Jack Scobey, RIP

On Monday I took my daughter swimming. About 45 minutes after we left the swimming pool I started having a severe allergic reaction. Over the next couple days it turned into the worst allergic attack I’ve ever had — a lot like a mild version of anaphylactic shock. I finally dragged myself into the university health center to get a steroid prescription to try to get this under control.

The sad thing was that almost by accident I learned that the psychiatrist I’d seen a lot as a student had died suddenly over the summer. Jack Scobey was only 43.

He died in a boating accident. He was vacationing on a houseboat and fell overboard sometime around midnight into waters that were 100-150 feet deep. Despite extensive search and rescue efforts, his body was never recovered.

After the death of my father, I started experiencing intermittent anxiety attacks, and I met with Scobey probably 50 times over the span of a couple years to treat them. Scobey was very nice but also very geek-ish (in the best possible sense of that term). He always spoke in this odd monotone and had a strange sense of humor.

My anxiety attacks eventually went away, and it had been five years since my final meeting with him, but it’s very odd to think of him as dead. He was way too young to die.

6 thoughts on “Jack Scobey, RIP”

  1. Thank you for wrting this post about Dr. Scobey. I, too, was a patient of Dr. Scobey while at WMU. I loved your recall of his memory [“Scobey was very nice but also very geek-ish (in the best possible sense of that term). He always spoke in this odd monotone and had a strange sense of humor.”] and made me smile through my current tears. I remember him in this way as well. I used to call him ‘Jackers-Smackers” and/or refer to him as “the polyester king’ with a dorky haircut and dorky ties. I miss the guy as he was such a major player in my return to wellness. Cheers.

  2. Jack and I were best friends and Co-Chief residents at UC Irvine in the mid 80s. We had way too many wonderful and fascinating experiences as students of the great art/science of psychiatry, and as dear friends, to adequately put in words.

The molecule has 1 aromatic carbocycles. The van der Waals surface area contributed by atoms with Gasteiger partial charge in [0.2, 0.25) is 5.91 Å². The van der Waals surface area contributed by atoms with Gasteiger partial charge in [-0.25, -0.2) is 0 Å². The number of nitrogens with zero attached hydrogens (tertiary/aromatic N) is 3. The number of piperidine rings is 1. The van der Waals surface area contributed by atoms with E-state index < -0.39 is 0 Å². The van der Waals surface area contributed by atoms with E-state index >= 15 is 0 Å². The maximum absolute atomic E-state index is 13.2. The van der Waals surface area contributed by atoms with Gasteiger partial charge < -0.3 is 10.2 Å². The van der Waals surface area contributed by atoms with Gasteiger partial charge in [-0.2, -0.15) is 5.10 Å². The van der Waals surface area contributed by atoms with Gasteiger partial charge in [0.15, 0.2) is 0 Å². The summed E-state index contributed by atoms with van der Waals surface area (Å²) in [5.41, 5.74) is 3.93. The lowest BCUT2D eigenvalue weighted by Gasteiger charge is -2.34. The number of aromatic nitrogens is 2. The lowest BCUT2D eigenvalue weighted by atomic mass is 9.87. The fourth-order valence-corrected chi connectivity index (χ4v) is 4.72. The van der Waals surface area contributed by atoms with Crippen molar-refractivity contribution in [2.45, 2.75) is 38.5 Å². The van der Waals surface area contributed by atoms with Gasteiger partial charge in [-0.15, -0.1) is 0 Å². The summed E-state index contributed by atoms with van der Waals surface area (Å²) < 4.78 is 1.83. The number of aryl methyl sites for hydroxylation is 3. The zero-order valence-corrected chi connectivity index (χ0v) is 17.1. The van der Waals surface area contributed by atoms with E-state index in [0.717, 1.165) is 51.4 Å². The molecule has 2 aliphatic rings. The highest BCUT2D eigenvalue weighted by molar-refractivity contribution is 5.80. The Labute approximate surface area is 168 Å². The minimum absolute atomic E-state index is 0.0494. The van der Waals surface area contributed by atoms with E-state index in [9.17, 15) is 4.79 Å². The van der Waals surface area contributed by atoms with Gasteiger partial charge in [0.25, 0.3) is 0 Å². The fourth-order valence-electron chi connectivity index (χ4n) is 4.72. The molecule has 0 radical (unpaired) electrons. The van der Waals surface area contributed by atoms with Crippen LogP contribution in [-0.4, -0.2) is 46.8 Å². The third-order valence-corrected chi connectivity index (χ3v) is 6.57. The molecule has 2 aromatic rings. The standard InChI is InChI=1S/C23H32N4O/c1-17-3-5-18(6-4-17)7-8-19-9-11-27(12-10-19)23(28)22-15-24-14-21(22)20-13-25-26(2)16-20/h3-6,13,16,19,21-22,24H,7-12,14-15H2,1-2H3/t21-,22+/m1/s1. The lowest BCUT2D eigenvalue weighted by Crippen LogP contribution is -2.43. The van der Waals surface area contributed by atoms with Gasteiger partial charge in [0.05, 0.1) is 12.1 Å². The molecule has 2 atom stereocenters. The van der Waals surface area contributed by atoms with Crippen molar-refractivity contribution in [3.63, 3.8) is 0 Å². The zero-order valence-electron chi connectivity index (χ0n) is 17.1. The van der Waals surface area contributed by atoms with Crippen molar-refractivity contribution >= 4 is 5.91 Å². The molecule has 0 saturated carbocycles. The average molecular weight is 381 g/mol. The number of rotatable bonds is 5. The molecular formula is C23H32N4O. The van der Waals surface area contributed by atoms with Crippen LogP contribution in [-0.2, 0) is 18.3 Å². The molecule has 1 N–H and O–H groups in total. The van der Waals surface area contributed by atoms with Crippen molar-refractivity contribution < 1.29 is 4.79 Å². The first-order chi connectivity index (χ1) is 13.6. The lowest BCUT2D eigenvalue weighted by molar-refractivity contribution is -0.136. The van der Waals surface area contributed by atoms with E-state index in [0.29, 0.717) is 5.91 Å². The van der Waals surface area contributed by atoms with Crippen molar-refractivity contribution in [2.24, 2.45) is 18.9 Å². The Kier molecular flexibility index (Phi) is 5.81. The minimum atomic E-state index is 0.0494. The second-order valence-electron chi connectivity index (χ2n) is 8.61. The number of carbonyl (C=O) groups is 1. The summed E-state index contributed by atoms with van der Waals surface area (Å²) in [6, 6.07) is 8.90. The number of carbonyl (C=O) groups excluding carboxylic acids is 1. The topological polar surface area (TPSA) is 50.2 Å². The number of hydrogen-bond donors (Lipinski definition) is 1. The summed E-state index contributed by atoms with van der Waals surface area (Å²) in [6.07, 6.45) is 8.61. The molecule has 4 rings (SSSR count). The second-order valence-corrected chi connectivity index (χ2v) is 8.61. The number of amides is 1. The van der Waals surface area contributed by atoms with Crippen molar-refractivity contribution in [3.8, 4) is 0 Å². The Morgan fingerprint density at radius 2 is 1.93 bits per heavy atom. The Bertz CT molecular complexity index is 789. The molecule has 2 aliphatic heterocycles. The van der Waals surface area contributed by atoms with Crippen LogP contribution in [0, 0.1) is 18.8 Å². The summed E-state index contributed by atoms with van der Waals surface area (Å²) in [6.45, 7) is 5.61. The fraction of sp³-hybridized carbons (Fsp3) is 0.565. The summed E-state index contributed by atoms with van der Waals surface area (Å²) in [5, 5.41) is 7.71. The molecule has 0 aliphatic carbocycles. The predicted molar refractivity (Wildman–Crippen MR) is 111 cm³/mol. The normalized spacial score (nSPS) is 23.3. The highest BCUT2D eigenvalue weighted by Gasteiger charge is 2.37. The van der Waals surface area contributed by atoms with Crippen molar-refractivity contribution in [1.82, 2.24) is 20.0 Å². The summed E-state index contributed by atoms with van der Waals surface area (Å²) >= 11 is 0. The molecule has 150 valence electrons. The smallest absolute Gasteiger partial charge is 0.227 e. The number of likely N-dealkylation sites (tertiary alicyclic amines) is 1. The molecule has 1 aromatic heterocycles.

Jack had a naturalness about him that put special magic to being genuine. Jack was devoted to his girls and to his beautiful wife Deb. What a duet of brains, beauty and simple goodness; Jack and Deb!
    I will always keep a part of his amazing spirit in my heart. I miss him terrible and I thank God that I knew and loved him.

  3. Today is the 12th anniversary for losing my brother Dr Jack Scobey. I miss him so very much and feel lucky to have so many great memories to reflect on. I feel his connection often but mostly when I find myself unable to hold in a laugh. He was a man that enjoyed life, laughing, working hard and Michigan football! :o) More than anything, he loved his wife, Deb and their three sweet girls. I am thankful for having such a wonderful brother who led by example and always had my back.

    1. As a 15 year old in 2000, I remember my dad and his rescue squad colleagues on Lake Cumberland searching for Dr. Scobey. Twenty-three years later, I still find myself thinking about his family often, hence my searching his name today. My dad brought it home with him a lot at the time, including folks in prayer with our family. As a now 38 year old adult, I still think about the Scobey family from time to time.

    2. My name is Tom Hess. I became friends with Jack when we worked at IRDC and lived together before he went to Med School. I was a good friend of Jack’s and stood in his wedding. I have lost touch with his wife Deb and would love to talk with her about Jack. My email is ‘[email protected]’. If anyone has contact information about Deb could you please share. Thanks

  4. Jack was a colleague of mine at WSU School of Medicine. We were on a couple rotations together which, like most of med school, we thoroughly enjoyed. He was friendly, and had a nice sense of humor and that professional sense of class, almost gone these days. He was also, we must remember, an accomplished person. His very early death was tragic.

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